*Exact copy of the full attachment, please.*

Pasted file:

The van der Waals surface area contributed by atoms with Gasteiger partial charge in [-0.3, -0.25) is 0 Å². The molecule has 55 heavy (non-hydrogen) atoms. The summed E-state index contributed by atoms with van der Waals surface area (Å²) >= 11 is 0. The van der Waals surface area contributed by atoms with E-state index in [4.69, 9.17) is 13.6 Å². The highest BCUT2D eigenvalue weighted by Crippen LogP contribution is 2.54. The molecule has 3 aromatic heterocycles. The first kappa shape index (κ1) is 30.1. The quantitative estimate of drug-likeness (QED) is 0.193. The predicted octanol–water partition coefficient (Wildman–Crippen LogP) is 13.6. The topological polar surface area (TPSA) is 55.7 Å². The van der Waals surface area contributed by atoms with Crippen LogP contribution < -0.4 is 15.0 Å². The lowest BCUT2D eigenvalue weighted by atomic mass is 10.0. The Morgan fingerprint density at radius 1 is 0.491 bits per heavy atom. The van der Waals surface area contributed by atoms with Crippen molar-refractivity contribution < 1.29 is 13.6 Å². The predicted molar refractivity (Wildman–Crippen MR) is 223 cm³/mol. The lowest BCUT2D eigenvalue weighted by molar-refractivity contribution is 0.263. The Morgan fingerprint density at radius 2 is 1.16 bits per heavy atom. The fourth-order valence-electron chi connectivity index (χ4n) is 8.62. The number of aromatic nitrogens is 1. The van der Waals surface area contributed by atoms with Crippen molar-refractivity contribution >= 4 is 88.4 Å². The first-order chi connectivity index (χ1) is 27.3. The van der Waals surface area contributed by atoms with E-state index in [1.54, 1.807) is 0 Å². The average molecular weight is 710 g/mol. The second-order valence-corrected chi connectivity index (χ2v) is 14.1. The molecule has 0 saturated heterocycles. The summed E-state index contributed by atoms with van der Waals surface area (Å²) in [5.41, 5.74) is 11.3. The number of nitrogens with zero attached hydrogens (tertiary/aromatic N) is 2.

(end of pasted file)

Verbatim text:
The van der Waals surface area contributed by atoms with Gasteiger partial charge in [-0.3, -0.25) is 0 Å². The molecule has 55 heavy (non-hydrogen) atoms. The summed E-state index contributed by atoms with van der Waals surface area (Å²) >= 11 is 0. The van der Waals surface area contributed by atoms with E-state index in [4.69, 9.17) is 13.6 Å². The highest BCUT2D eigenvalue weighted by Crippen LogP contribution is 2.54. The molecule has 3 aromatic heterocycles. The first kappa shape index (κ1) is 30.1. The quantitative estimate of drug-likeness (QED) is 0.193. The predicted octanol–water partition coefficient (Wildman–Crippen LogP) is 13.6. The topological polar surface area (TPSA) is 55.7 Å². The van der Waals surface area contributed by atoms with Crippen LogP contribution < -0.4 is 15.0 Å². The lowest BCUT2D eigenvalue weighted by atomic mass is 10.0. The Morgan fingerprint density at radius 1 is 0.491 bits per heavy atom. The van der Waals surface area contributed by atoms with Crippen molar-refractivity contribution < 1.29 is 13.6 Å². The predicted molar refractivity (Wildman–Crippen MR) is 223 cm³/mol. The lowest BCUT2D eigenvalue weighted by molar-refractivity contribution is 0.263. The Morgan fingerprint density at radius 2 is 1.16 bits per heavy atom. The fourth-order valence-electron chi connectivity index (χ4n) is 8.62. The number of aromatic nitrogens is 1. The van der Waals surface area contributed by atoms with Crippen molar-refractivity contribution >= 4 is 88.4 Å². The first-order chi connectivity index (χ1) is 27.3. The van der Waals surface area contributed by atoms with E-state index in [1.54, 1.807) is 0 Å². The average molecular weight is 710 g/mol. The second-order valence-corrected chi connectivity index (χ2v) is 14.1. The molecule has 0 saturated heterocycles. The summed E-state index contributed by atoms with van der Waals surface area (Å²) in [5.41, 5.74) is 11.3. The number of nitrogens with zero attached hydrogens (tertiary/aromatic N) is 2.